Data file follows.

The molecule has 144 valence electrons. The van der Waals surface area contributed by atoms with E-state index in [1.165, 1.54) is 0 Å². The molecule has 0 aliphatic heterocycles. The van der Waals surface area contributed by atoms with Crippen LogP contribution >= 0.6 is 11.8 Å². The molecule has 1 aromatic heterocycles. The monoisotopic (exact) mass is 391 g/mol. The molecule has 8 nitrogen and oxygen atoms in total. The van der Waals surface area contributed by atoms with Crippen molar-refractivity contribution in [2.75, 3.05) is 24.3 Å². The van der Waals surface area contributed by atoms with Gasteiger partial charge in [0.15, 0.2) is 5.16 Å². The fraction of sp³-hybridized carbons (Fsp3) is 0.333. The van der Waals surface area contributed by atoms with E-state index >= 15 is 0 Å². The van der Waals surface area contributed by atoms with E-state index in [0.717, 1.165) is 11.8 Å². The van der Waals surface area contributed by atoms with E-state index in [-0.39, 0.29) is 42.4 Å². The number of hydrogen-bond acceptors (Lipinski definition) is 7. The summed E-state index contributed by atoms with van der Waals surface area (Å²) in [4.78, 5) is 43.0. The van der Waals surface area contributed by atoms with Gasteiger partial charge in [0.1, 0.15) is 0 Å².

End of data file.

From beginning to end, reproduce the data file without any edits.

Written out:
The molecule has 144 valence electrons. The van der Waals surface area contributed by atoms with E-state index in [1.165, 1.54) is 0 Å². The molecule has 0 aliphatic heterocycles. The van der Waals surface area contributed by atoms with Crippen LogP contribution >= 0.6 is 11.8 Å². The molecule has 1 aromatic heterocycles. The monoisotopic (exact) mass is 391 g/mol. The molecule has 8 nitrogen and oxygen atoms in total. The van der Waals surface area contributed by atoms with Crippen molar-refractivity contribution in [2.75, 3.05) is 24.3 Å². The van der Waals surface area contributed by atoms with Gasteiger partial charge in [0.15, 0.2) is 5.16 Å². The fraction of sp³-hybridized carbons (Fsp3) is 0.333. The van der Waals surface area contributed by atoms with E-state index >= 15 is 0 Å². The van der Waals surface area contributed by atoms with E-state index in [0.717, 1.165) is 11.8 Å². The van der Waals surface area contributed by atoms with E-state index in [-0.39, 0.29) is 42.4 Å². The number of hydrogen-bond acceptors (Lipinski definition) is 7. The summed E-state index contributed by atoms with van der Waals surface area (Å²) in [4.78, 5) is 43.0. The van der Waals surface area contributed by atoms with Gasteiger partial charge in [0.1, 0.15) is 0 Å².